The Victorians loved the Renaissance. To them it was a period of intellectual expansion, unparalleled individualism, bourgeois prosperity, the resurrection of secular values while continuing to respect spiritual ones, and enormous creativity in all the arts. It was a period, in other words, not unlike their own. The great book embracing this view was Jacob Burckhardt’s The Civilization of the Renaissance in Italy (German original 1860). The Renaissance was a re-birth (what the word means) of classical culture, and the period between the two classical eras was “the Middle Ages” (even “the Dark Ages”), because they stood between the two great, enlightened peaks.
Then came New Historicism, led by Stephen Greenblatt’s Renaissance Self-Fashioning (1980), citing such gurus as Clifford Geertz and Michel Foucault. The Renaissance, re-named the Early Modern period, was altogether darker, he argued. Individual freedom was curtailed, sexual self-consciousness was characterized by anxiety, and politics was dominated by tyrants and a Catholic Church whose most significant feature was the Spanish Inquisition. This view has dominated academic activity in the field for 30 years.
Chicago University’s Richard Strier seeks to redress the balance. In giving his new book the title The Unrepentant Renaissance he almost means that it’s he who’s unrepentant in putting the Renaissance back on its exalted pedestal. This was the period when pre-Christian Greek and Roman books were re-discovered in monastic libraries, sometimes, like Catullus and Petronius, in only a single volume; when Greek statues were unearthed and carried decked with flowers into the city squares; and when the subjects of ancient literature were again treated in books. Shakespeare was a Renaissance artist because human values characterized his plays (note the phrase “Renaissance humanism”), and religion scarcely figured. Twelve of his 37 plays are set in Italy where the Renaissance began and largely flourished.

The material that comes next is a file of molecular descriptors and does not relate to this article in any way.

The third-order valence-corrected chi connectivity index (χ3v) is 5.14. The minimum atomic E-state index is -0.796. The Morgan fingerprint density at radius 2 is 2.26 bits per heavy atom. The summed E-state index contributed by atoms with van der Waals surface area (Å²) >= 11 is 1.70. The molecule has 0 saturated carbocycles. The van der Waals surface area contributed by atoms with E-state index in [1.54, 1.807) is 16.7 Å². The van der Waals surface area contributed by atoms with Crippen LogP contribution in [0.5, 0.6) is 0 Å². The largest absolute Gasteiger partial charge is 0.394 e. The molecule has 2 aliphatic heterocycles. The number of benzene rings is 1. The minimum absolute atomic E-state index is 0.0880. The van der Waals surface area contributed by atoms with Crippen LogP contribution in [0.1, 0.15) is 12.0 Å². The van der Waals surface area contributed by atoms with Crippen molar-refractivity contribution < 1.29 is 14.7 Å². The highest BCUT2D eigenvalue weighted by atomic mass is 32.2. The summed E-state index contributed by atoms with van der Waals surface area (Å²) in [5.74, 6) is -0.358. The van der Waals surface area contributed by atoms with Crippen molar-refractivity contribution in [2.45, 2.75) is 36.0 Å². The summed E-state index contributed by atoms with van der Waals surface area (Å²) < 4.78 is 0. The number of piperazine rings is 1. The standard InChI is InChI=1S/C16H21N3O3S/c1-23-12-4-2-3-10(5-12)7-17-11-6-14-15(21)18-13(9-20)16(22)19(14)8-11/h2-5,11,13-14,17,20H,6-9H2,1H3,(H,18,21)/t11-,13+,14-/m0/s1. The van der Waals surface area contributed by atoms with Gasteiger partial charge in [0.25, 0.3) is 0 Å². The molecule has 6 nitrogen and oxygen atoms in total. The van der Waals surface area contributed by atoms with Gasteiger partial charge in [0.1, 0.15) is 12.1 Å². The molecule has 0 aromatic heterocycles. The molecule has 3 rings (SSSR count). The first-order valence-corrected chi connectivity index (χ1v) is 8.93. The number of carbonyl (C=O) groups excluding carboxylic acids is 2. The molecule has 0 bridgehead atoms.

The Unrepentant Renaissance
By Richard Strier
But what Strier means by “unrepentant” is actually rather different. In turning their backs on medieval humility and subservience to the clergy, Renaissance writers recovered a sense of pride and even defiance. Despite their sufferings or their crimes, their anger or their brutality, Lear, Richard III and Macbeth don’t repent in any religious sense. Instead, they shake their fists at the gods. Nor are they the only characters in Shakespeare to do this — Titus Andronicus and Timon do the same. They’re unrepentant, in other words, and Strier sees this as characteristic of Renaissance writers, and their creations, in general.
Even strongly Christian English authors such as John Milton and George Herbert are unrepentant in their own way, Strier considers. And his book is largely taken up with considering a sequence of Renaissance authors, from Petrarch, Montaigne, Milton and Shakespeare to Herbert, John Donne and Ignatius Loyola.
It’s incontrovertible that the Renaissance, in reviving the classical world, was taking a stand against the power of the Church — not only against its warnings about human pride, but also its warnings on the pleasures of the flesh. Greece and Rome relished the body in a way Christianity found abhorrent (there were hundreds of public swimming-pools in ancient Rome, but after that no more were built in Europe until the 1890s).